Writer/Director Damian Chazelle’s Whiplash is a sports film that moves and writhes like a suspenseful thriller, only the sport in question is competitive jazz band. The “player” is Miles Teller, continuing his streak of usurping roles that feel tailor made for Shia Lebeouf as Andrew, an ambitious drummer who wants nothing more than to be the best. His “coach” is a career best J.K. Simmons as Fletcher, an abusive, beguiling music teacher who believes that the two worst words in the English language are “good job.” Paul Reiser has a small role as Andrew’s father, a loving but benign patriarch, a failed writer, and a single dad whose wife ran out on him years ago.
That absence, the specter of Andrew’s long gone mother, haunts Whiplash, at times a frustratingly masculine film that seems to present a tale of two dads, kind of a weird take on the principle triangle from Robert DeNiro’s A Bronx Tale. Andrew’s real father, who loves him and cares for him but, sapped of a true artistic drive after not making it as a novelist, casually undercuts his son’s dreams, treating his drumming as a passing fancy, a hobby he’ll eventually see as naive folly, perhaps settling down to be something sensible. (Perhaps a teacher like his dad.) He feeds, clothes and encourages Andrew, but nothing he does truly pushes his son to be better than he is. All Fletcher does is push. And scream. And throw cymbals. And manipulate. And degrade.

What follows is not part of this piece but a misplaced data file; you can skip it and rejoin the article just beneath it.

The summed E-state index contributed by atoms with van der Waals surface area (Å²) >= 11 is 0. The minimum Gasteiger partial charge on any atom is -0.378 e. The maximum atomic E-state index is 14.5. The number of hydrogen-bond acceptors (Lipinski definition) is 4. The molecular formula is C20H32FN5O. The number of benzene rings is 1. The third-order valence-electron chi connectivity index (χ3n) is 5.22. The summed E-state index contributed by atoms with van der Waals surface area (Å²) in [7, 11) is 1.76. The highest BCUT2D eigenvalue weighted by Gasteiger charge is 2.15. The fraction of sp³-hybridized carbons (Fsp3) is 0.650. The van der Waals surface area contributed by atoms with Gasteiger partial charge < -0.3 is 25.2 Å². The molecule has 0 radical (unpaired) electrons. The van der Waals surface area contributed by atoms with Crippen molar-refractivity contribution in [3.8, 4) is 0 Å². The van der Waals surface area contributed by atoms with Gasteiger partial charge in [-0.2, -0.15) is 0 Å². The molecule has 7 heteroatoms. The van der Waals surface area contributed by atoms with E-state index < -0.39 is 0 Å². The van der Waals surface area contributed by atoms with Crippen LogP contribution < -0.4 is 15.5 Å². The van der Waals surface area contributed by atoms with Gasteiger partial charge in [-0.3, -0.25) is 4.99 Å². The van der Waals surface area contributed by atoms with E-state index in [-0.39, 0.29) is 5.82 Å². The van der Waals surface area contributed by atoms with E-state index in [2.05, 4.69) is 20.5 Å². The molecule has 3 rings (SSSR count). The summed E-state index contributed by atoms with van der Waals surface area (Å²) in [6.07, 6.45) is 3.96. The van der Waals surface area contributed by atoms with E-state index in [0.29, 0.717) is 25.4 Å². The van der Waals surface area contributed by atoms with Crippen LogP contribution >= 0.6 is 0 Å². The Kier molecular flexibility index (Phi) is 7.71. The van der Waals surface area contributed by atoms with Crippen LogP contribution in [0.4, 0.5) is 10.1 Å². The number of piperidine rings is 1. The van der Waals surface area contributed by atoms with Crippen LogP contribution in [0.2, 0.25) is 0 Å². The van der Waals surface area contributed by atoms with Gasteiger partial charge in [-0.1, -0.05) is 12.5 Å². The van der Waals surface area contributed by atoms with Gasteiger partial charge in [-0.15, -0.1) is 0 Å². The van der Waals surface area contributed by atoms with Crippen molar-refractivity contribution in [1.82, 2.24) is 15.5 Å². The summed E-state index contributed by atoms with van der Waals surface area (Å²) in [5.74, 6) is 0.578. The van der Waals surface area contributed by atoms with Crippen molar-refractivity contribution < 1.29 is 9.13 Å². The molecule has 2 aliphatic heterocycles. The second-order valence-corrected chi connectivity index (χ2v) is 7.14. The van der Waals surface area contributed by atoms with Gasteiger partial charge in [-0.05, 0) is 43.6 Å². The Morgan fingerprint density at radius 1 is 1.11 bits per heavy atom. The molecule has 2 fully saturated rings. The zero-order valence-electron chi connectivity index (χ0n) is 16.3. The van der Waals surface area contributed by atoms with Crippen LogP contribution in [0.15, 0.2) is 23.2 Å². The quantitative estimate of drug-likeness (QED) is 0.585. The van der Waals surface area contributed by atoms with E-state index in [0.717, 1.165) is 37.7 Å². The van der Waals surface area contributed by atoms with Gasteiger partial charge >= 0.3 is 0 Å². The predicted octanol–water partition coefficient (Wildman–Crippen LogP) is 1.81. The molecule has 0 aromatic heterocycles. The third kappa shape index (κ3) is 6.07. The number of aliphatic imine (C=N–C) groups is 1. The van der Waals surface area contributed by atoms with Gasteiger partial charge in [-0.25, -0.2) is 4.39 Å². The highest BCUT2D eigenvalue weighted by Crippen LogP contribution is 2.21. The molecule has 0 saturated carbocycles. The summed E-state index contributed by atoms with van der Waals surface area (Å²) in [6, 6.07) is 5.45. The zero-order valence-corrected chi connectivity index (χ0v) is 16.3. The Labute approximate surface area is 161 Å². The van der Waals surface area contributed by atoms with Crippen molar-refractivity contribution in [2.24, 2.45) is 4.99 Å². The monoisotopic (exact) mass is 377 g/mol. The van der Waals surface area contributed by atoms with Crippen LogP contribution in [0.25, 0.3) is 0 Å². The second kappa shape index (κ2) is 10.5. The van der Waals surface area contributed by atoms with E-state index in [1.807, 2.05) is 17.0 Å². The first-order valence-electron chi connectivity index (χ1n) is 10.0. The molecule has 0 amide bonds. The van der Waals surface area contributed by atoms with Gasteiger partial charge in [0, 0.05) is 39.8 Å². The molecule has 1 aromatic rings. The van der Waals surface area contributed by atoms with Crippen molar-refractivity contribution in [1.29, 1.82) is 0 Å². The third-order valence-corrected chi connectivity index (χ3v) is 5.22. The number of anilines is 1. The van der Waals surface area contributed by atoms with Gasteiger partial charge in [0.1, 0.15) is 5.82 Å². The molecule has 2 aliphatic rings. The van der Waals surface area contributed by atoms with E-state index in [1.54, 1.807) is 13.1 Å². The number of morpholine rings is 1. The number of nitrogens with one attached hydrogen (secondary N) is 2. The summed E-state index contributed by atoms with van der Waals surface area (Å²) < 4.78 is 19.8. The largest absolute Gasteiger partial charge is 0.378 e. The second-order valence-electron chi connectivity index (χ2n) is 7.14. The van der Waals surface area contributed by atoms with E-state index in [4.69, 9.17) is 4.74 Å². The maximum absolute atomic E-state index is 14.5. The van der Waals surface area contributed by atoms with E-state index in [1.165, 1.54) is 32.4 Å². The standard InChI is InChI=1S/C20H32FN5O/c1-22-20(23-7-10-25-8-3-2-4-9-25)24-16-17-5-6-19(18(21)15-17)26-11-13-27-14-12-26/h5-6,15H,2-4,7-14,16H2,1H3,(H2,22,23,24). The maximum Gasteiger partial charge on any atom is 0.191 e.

Fletcher also didn’t have what it takes to be great in his chosen field but unlike Andrew’s dad, he chose to devote his life to fostering greatness in others. He’s definitely the villain of this piece, if a movie about competitive jazz can in fact have a villain, but he’s not a mustache twirler. Fletcher drinks every last drop of his own Kool-Aid, repeatedly regurgitating the same misinterpreted Charlie Parker origin story he uses as airtight justification for abusing and destroying the hearts and minds of his students. His presence on screen is peculiar in its malevolence, his figure consistently framed and lit like the monster in a fairy tale, where Andrew’s father is always shot on even or off kilter footing with his son, Fletcher appears from shadows, or bursts into a room with a pointed heft. Andrew, caught in the middle of these two paternal symbols, just wants to be great. He’s insular, obsessed, and isolated; the perfect prey for someone like Fletcher.